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Taghreed Aljbawi: Taghreed Aljbawi: ”I felt alone, in spite of all the wonderful people”

I am one of the people who came to Sweden in 2015, at the same time as the biggest wave of refugees. I came just six months after my husband, Zead, and I were married, and I was going to have a baby.
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Kristianstad • Publicerad 15 juni 2020 • Uppdaterad 17 juni 2020
Taghreed Aljbawi
Detta är en personligt skriven text i Mosaik Kristianstadsbladet. Åsikter som uttrycks är skribentens egna.
Taghreed Aljbawi, trainee at Kb Mosaik.
Taghreed Aljbawi, trainee at Kb Mosaik.Foto: Lasse Ottosson

We felt that we had to move somewhere else because we were afraid of how things were developing in Syria. Many people in my home country were mourning a friend or a relative who had died in the war.

When I came here I was three months pregnant, and I dreamed of a peaceful, secure future for my new baby. My husband and I were glad to be in safety. But soon I got bad news, my brother, to whom I was very close, was very ill and had probably only a few years left to live.

He was 33, and lived alone in Odense in Denmark. My brother meant a great deal to me. I was only able to visit him twice in hospital in Denmark, but we had contact every day by phone.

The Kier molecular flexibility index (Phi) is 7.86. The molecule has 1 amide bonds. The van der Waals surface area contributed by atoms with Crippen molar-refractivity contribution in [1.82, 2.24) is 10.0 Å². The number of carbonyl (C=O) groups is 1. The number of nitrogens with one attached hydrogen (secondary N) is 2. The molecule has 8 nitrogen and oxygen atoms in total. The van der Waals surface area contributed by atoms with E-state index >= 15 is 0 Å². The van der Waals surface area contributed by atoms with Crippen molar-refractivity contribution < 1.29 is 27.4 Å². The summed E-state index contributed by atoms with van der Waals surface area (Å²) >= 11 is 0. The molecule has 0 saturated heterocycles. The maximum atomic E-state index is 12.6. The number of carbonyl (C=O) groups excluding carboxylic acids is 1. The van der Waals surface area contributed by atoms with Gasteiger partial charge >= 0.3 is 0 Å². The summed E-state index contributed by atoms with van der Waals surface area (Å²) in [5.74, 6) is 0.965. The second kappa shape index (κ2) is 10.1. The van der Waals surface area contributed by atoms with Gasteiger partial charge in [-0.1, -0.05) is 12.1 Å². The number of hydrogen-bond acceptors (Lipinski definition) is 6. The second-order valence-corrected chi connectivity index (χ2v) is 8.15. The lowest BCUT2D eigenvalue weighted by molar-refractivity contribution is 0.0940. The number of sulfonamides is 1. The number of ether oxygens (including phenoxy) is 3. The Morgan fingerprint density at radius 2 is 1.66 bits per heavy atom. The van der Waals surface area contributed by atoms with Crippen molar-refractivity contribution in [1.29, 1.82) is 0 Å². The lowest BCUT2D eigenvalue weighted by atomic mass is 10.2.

The first time I visited him he was in intensive care. My first daughter was four months old. The second time, my husband and two small children came too. Two years after I came to Sweden, my younger brother rang from Syria and said: ”I’m sorry, our dear brother is dead”.

Along with my husband and out two children I went to Denmark and followed him to his grave.

I felt alone, in spite of all the wonderful people I have met in Sweden and Denmark.

”It isn’t easy to express your feelings in a new language when you are mourning your brother”
Taghreed Aljbawi

I felt that I wanted to move back to Syria, despite everything that is going on there. Things have been hard for me, and it is still very difficult.

My mother in Syria was worried about me. I told her I was all right, although that wasn’t quite true. But what can you say to a mother who has lost her son and whose daughter is facing the challenge of learning a new language and building up a new life in a completely new country. It felt empty and depressing.

It isn’t easy to express your feelings in a new language when you are mourning your brother.

We mustn’t forget the people we love, particularly all the wonderful people who have died. Let us remember all the happy laughter and fine days together.

”I think a lot about the moment I meet my mother again”
Taghreed Aljbawi

In my home country I studied to become a journalist. I worked for several years on an important daily paper called Althawra. Now I’m so happy to be able to write in a local paper, Kb Mosaik, which comes out in three languages. I have wonderful colleagues.

I’ve also had the chance to write articles in my favourite paper, Sydöstran.

We have been given permanent residence permits, and my children became Swedish subjects at birth.

But after five years I still dream of going back to Syria.

I think a lot about the moment I meet my mother again, and when my mother meets my children.

That will be an unforgettable moment.